Afrofuturism: A brief history
But what exactly is Afrofuturism?
Afrofuturism is a term that, despite being a key phrase from one of 2018s most popular films, still hasn’t quite entered the public consciousness. So, let’s dig into what it means by exploring some of its most famous examples.
Afrofuturism is a cultural aesthetic found in art, music and literature. The film critic Clarisse Loughrey offered a useful definition when she called it “an ability to celebrate African heritage without the burden of colonialism, but also to be able to imagine a future where society doesn’t seek to limit them”.
And while the term, which was first coined by journalist and lecturer Mark Dery in 1993, is only now gaining recognition, the concept is not new. There’s evidence Afrofuturism began much earlier than the 90s. And, it even existed in Octavia Butler’s science fiction stories during the 1970s as the famous author regularly placed characters of African descent at the heart of multi-ethnic stories.
Afrofuturism in Sci-fi and Fantasy
Historically, the sci-fi/fantasy genre is an area in which Black people have experienced under-representation. For the first twenty years, even Star Wars only had one major character who was Black. And, whilst Lando Calrissian is great, the lack of plurality is not doing anyone any favours. Similarly, many of the classics of the genre – 2001: A Space Odyssey and Bladerunner – feature a largely white cast.
In 1966, Star Trek blazed a trail in terms of representation. Yet, it would still be another 27 years before the show passed the DuVernay test (think the Bechdel test but for race).
As Ira Glass from This American Life put it, “While there have been Black characters in sci-fi for a while now, they’re almost never the protagonists. They’re never the ones driving the action. And for so long, in so much science fiction, there were no Black people at all”. Therefore, it’s likely one catalyst for the Afrofuturism movement was the need for Black people to see themselves in futuristic settings.
Afrofuturism in Music
Over the decades, musicians have embraced Afrofuturism as well, with George Clinton’s music as a prime example. Parliament Funkadelic, Clinton’s music collective, was influenced as much by Star Trek as by Jimi Hendrix when they released Mothership Connection. The songs focused on a future where Clinton’s ‘afronauts’ explored strange new worlds with their own particular brand of funk.
Moving into the 80s, Afrika Bambataa & The Soul Sonic Force injected Afrofuturism into hip-hop, blending tribal imagery with synth sounds and a Bronx background into their music videos. Great examples of this include the videos for Planet Rock and Renegades of Funk.
Outkast have flirted with Afrofuturism in their videos, but someone who embraces it wholeheartedly is Janelle Monae. Her concept album, The Archandroid, uses the sci-fi trope of the android as a metaphor for all oppressed peoples. As a result of Monae’s take on Afrofuturism, the project received much critical acclaim.
Afrofuturism in TV and Film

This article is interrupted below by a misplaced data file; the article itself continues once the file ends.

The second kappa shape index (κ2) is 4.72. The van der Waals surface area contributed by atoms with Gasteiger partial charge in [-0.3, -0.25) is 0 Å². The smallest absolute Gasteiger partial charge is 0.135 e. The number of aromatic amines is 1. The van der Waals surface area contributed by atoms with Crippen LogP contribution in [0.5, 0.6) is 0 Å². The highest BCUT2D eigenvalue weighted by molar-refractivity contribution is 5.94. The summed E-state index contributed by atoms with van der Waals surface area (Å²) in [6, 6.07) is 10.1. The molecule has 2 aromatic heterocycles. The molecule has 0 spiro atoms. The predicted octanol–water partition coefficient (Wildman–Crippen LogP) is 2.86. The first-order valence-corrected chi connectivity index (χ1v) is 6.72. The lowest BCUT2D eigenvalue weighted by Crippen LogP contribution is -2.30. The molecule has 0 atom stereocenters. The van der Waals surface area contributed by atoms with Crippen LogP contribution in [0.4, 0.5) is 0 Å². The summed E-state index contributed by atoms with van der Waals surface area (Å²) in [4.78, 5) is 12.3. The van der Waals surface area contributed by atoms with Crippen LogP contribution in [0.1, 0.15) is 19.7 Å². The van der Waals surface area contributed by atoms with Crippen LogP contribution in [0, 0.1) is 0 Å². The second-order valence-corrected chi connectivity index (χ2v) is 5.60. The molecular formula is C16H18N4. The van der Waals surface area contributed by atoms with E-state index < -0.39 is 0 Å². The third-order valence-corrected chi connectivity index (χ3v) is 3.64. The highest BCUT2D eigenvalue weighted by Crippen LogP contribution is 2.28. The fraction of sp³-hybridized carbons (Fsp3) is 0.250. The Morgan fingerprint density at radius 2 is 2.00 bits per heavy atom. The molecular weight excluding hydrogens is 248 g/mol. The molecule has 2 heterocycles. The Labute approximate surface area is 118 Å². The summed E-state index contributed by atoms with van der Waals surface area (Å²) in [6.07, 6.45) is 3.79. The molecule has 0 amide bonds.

But perhaps, unsurprisingly, it’s film and TV where afro-futurism currently has the biggest impact. Ava DuVernay’s A Wrinkle In Time is a great offering, but Ryan Coogler’s Black Panther is by far the standout.
Black Panther is a perfect example of Afrofuturism. Right from its creation by Stan Lee & Jack Kirby in 1966, Black Panther’s fictional country of Wakanda has been a wonderful portrayal of Afrofuturism. A sub-Saharan African country shrouded in mystery, Wakanda was never colonised due to its hostile topography. It’s an isolationist country, rich in a resource called ‘vibranium’ (the most famous example of it being Captain America’s shield). In the comics and the MCU, it is the most technologically advanced country on the planet.
Black Panther is, undoubtedly, a landmark text when it comes to afro-futurism. But sadly, the untimely death of Chadwick Boseman in August 2020 and Marvel’s announcement that they will (rightly) not recast the role means we’ll never see what Coogler had planned for the character.
However, the title for the 2022 follow-up, Black Panther: Wakanda Forever, hints at a wider storytelling lens for the sequel and hopefully a more expansive view of Afrofuturism.
Sticking with Marvel, the What If series on Disney+ took the Afrofuturism football and ran with it. In their episode, What If T’Challa was a StarLord?, we see the young Wakandan prince be kidnapped by the space-faring Ravagers.
Then, instead of watching a man-child Starlord fumble his way through every interaction, T’Challa’s StarLord treats everyone with a unique gentleness and warmth. Not only does this one episode put a person of colour in space, but it also makes him eminently capable and almost universally beloved.
For those who like their Afrofuturism a little less idealistic, Lovecraft Country is not afraid to tackle historic racism from a very 1950s view of the future. The sci-fi fantasy writer HP Lovecraft is credited with creating the ‘cosmic horror’ subgenre. But, his personal letters reveal a particularly repugnant strand of racism. In Lovecraft Country, the show deals with a range of sci-fi tropes, as well as racial horror, showing Jim Crow era cops to be just as, if not more terrifying, than gnashing monsters from outer space.
Afrofuturism as a cultural movement is appealing because not only does it depicts a future where Black people can shake off the history of colonialism, but it also allows for greater storyline variation.
Black stories (or at least the ones that make it into the mainstream) have, over the years, been somewhat limited in scope. But as Roy Wood Jr from the Daily Show put it, “It’s nice to have a Black movie that’s not about slavery, singing or slanging dope, it’s just a dope ass movie”.